Research Document - 2003/072
Optical chemical and biological oceanographic conditions in the Maritimes/Gulf Regions in 2002
By Harrison, G., Sameoto, D., Spry, J., Pauley, K.,
Maass, H. and Soukhovtsev, V.
Optical, chemical, and biological oceanographic conditions in the Maritimes/Gulf Regions (Georges Bank, eastern Gulf of Maine, Bay of Fundy, Scotian Shelf and Southern Gulf of St. Lawrence) during 2002 are reviewed and related to conditions during the preceding year and over the longerterm where applicable. In addition to descriptions of AZMP core data collections (fixed stations, seasonal sections, groundfish surveys, CPR, remote-sensing), some data from outside the Maritimes/Gulf Regions are discussed also to provide the larger, zonal perspective.
Optical properties at the Maritimes/Gulf fixed stations in 2002 were, for the most part, comparable to conditions observed in previous years. Light attenuance, however, was higher (and euphotic depths shallower) at Shediac Valley, due in large measure to the higher than normal chlorophyll levels observed there throughout the year. Indices of stratification at the fixed stations followed patterns seen previously, however summer-time mixed-layer depths were shallower at Shediac Valley and deeper at Prince-5 in 2002 than in 2001. Winter-time mixed-layer depths in 2002 were also shallower at Halifax-2 than seen previously.
Surface nitrate levels at the Halifax-2 and Prince-5 fixed stations, along the seasonal sections and during groundfish surveys were generally comparable in 2002 to levels seen in 2001; levels were moderately elevated at the Shediac Valley station. Summer-time minimum nitrate levels at Prince- 5 were elevated and winter-time maximum levels at Halifax-2 were low in 2002 compared with the previous year; nitrate levels at Halifax-2 overall were lower than the climatological mean. Deepwater (>50 m) nitrate levels at the fixed stations were higher in 2002 than in 2001 but below the climatological mean. A similar pattern was seen in the nitrate levels of the deep central basins of the Scotian Shelf. Oxygen levels (% saturation) in bottom waters were lower in 2002 than in 2001.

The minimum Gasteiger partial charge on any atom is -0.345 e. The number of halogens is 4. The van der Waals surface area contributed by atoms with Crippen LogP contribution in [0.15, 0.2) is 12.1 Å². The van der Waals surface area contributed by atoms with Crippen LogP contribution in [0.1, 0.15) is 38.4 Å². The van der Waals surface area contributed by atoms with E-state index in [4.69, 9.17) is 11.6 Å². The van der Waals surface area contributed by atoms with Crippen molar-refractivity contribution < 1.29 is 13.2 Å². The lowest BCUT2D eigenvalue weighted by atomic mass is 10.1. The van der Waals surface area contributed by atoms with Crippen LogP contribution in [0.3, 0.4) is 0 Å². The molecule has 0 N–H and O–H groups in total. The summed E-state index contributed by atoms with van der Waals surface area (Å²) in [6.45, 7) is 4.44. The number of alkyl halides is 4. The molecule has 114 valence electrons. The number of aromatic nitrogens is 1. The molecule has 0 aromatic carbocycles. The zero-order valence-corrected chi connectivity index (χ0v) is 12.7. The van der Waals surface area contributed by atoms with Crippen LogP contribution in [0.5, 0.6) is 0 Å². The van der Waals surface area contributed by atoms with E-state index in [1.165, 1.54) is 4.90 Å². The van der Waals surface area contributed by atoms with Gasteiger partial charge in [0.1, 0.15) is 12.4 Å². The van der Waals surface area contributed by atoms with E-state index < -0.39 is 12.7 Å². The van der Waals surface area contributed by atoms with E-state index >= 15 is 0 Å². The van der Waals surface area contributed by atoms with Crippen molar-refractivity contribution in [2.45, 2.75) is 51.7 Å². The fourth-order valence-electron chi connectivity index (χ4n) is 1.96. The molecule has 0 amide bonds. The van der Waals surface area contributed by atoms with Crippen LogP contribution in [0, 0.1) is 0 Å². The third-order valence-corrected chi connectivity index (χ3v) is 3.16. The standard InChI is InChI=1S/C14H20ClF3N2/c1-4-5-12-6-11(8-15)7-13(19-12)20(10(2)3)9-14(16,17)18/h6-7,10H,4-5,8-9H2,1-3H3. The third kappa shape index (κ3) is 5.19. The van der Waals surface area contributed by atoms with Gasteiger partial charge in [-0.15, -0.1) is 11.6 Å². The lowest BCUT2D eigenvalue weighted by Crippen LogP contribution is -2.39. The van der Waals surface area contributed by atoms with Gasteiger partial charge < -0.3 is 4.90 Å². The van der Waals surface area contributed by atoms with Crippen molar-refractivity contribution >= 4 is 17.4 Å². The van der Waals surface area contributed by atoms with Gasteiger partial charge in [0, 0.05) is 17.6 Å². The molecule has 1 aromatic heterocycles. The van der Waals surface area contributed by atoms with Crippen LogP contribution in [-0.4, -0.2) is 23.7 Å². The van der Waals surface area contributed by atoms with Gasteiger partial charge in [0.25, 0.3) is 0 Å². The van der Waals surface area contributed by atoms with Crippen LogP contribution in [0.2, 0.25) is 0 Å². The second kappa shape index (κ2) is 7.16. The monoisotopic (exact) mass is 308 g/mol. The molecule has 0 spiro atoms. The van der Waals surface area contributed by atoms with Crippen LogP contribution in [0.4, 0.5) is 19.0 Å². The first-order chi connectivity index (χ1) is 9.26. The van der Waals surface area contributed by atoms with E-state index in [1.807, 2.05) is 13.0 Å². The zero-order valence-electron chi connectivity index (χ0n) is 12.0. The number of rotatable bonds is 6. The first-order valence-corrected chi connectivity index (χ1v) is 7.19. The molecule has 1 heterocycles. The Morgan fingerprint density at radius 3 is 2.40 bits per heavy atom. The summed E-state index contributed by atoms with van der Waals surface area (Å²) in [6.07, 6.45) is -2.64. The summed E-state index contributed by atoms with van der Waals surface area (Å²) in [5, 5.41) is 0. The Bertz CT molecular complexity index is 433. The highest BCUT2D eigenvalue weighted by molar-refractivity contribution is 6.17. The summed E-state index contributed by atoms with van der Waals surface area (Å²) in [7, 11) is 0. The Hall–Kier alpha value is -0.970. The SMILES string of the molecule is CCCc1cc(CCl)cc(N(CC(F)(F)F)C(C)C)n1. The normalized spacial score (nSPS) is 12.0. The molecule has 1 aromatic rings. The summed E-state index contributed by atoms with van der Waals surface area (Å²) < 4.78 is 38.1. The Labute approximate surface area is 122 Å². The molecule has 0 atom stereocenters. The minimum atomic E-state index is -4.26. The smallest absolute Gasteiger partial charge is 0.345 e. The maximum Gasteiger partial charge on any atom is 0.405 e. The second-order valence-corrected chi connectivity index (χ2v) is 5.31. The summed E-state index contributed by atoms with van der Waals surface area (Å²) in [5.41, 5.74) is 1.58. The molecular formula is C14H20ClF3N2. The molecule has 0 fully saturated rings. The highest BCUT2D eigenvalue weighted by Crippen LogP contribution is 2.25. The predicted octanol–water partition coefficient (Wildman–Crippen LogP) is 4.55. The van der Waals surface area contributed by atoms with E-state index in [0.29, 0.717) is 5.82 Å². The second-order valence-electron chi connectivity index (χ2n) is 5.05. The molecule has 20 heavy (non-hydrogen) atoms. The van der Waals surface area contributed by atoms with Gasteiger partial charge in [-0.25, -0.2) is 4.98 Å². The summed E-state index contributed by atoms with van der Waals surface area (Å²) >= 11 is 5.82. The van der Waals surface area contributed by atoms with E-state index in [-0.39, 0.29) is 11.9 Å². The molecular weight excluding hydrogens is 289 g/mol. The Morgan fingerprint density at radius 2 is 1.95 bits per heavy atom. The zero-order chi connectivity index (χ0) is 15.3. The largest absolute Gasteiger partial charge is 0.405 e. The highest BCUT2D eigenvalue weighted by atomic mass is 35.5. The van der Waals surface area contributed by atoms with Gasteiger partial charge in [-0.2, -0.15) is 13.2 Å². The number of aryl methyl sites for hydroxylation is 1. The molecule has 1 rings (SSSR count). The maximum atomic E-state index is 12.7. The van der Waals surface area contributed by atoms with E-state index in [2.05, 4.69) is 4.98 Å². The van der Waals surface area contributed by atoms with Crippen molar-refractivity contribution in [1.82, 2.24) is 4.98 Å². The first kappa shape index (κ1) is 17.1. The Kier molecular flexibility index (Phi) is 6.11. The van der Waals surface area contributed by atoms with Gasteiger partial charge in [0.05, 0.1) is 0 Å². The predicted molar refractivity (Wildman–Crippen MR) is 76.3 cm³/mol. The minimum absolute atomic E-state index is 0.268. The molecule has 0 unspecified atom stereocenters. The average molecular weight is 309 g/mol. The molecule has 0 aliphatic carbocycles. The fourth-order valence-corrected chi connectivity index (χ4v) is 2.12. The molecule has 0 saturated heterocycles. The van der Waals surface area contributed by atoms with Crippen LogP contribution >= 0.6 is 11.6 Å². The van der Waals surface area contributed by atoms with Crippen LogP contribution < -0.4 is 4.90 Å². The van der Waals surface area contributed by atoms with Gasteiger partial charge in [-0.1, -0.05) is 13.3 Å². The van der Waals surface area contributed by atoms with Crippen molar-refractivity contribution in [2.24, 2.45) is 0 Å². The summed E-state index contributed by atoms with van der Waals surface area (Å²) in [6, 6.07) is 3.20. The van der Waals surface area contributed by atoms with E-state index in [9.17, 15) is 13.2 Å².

A prominent feature of the phytoplankton in the Maritimes/Gulf Regions in 2002 was the persistent and widespread high concentrations of chlorophyll in the Southern Gulf of St. Lawrence, particularly evident in the September groundfish survey data. A greater proportion of the phytoplankton community was represented by diatoms at Shediac Valley in 2002 than in previous years. Notable also were the early onset of the spring bloom at Halifax-2 and delayed start at Prince-5 in 2002 compared with the previous year. Satellite-based chlorophyll data suggest also that the magnitude of the spring boom has progressively decreased on the eastern Scotian Shelf over the past 5 years. CPR data continue to show that contemporary phytoplankton levels are well above the longterm mean and that the timing of the spring bloom is earlier than observed in the 30-40 years ago.
Zooplankton levels, in general, declined at the Maritimes/Gulf fixed stations in 2002. This was most evident at Halifax-2 where abundance of total zooplankton, total copepods and the dominant copepod species, C. finmarchicus have shown a continuous decline since AZMP observations began in 1999. Zooplankton biomass observed during the groundfish surveys, however, indicated levels were about the same in 2002 as in 2001. CPR data continue to show that contemporary zooplankton levels are well below the long-term mean and that the peak seasonal abundance of important species such as C. finmarchicus is occurring earlier in the year than 30-40 years ago, similar to the seasonal shift observed in phytoplankton abundance.
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